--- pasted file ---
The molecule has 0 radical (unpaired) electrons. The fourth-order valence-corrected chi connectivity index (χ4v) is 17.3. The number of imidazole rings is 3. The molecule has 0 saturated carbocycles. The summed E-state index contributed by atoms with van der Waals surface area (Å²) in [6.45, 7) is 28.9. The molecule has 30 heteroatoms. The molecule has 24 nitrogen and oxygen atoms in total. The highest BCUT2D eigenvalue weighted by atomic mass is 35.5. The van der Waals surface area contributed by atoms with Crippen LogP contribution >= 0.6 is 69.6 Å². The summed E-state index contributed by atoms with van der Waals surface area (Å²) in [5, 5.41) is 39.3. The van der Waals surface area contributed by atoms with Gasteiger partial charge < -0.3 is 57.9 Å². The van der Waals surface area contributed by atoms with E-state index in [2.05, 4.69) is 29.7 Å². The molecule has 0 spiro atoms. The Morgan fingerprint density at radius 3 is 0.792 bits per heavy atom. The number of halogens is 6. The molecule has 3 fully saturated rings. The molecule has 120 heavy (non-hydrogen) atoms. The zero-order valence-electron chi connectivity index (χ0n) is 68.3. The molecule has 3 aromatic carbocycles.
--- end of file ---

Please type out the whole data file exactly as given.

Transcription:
The molecule has 0 radical (unpaired) electrons. The fourth-order valence-corrected chi connectivity index (χ4v) is 17.3. The number of imidazole rings is 3. The molecule has 0 saturated carbocycles. The summed E-state index contributed by atoms with van der Waals surface area (Å²) in [6.45, 7) is 28.9. The molecule has 30 heteroatoms. The molecule has 24 nitrogen and oxygen atoms in total. The highest BCUT2D eigenvalue weighted by atomic mass is 35.5. The van der Waals surface area contributed by atoms with Crippen LogP contribution >= 0.6 is 69.6 Å². The summed E-state index contributed by atoms with van der Waals surface area (Å²) in [5, 5.41) is 39.3. The van der Waals surface area contributed by atoms with Gasteiger partial charge < -0.3 is 57.9 Å². The van der Waals surface area contributed by atoms with E-state index in [2.05, 4.69) is 29.7 Å². The molecule has 0 spiro atoms. The Morgan fingerprint density at radius 3 is 0.792 bits per heavy atom. The number of halogens is 6. The molecule has 3 fully saturated rings. The molecule has 120 heavy (non-hydrogen) atoms. The zero-order valence-electron chi connectivity index (χ0n) is 68.3. The molecule has 3 aromatic carbocycles.